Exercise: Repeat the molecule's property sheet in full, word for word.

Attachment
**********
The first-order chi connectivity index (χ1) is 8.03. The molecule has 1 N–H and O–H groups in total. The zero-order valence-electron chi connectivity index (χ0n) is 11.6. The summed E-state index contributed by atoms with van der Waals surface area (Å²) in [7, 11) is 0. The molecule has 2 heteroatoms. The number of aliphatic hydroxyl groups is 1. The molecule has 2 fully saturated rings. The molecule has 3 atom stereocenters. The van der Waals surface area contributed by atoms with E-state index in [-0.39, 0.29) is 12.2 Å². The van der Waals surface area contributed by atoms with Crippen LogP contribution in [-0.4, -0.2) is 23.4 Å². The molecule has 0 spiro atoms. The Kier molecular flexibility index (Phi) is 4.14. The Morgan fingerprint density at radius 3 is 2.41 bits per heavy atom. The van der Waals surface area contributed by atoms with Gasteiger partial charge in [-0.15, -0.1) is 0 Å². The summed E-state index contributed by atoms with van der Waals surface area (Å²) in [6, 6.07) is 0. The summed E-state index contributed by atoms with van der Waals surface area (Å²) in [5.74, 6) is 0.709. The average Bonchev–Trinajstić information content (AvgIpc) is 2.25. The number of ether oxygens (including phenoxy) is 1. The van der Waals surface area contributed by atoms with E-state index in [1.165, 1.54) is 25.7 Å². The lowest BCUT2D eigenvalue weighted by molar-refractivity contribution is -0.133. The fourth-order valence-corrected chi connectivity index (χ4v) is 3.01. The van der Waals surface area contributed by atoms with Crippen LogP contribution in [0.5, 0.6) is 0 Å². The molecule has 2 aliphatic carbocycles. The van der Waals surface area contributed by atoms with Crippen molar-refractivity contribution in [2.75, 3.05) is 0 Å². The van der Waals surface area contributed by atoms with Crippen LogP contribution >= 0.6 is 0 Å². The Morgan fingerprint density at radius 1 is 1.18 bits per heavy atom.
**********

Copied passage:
The first-order chi connectivity index (χ1) is 8.03. The molecule has 1 N–H and O–H groups in total. The zero-order valence-electron chi connectivity index (χ0n) is 11.6. The summed E-state index contributed by atoms with van der Waals surface area (Å²) in [7, 11) is 0. The molecule has 2 heteroatoms. The number of aliphatic hydroxyl groups is 1. The molecule has 2 fully saturated rings. The molecule has 3 atom stereocenters. The van der Waals surface area contributed by atoms with E-state index in [-0.39, 0.29) is 12.2 Å². The van der Waals surface area contributed by atoms with Crippen LogP contribution in [-0.4, -0.2) is 23.4 Å². The molecule has 0 spiro atoms. The Kier molecular flexibility index (Phi) is 4.14. The Morgan fingerprint density at radius 3 is 2.41 bits per heavy atom. The van der Waals surface area contributed by atoms with Gasteiger partial charge in [-0.15, -0.1) is 0 Å². The summed E-state index contributed by atoms with van der Waals surface area (Å²) in [6, 6.07) is 0. The summed E-state index contributed by atoms with van der Waals surface area (Å²) in [5.74, 6) is 0.709. The average Bonchev–Trinajstić information content (AvgIpc) is 2.25. The number of ether oxygens (including phenoxy) is 1. The van der Waals surface area contributed by atoms with E-state index in [1.165, 1.54) is 25.7 Å². The lowest BCUT2D eigenvalue weighted by molar-refractivity contribution is -0.133. The fourth-order valence-corrected chi connectivity index (χ4v) is 3.01. The van der Waals surface area contributed by atoms with Crippen LogP contribution in [0.5, 0.6) is 0 Å². The molecule has 2 aliphatic carbocycles. The van der Waals surface area contributed by atoms with Crippen molar-refractivity contribution in [2.75, 3.05) is 0 Å². The van der Waals surface area contributed by atoms with Crippen LogP contribution >= 0.6 is 0 Å². The Morgan fingerprint density at radius 1 is 1.18 bits per heavy atom.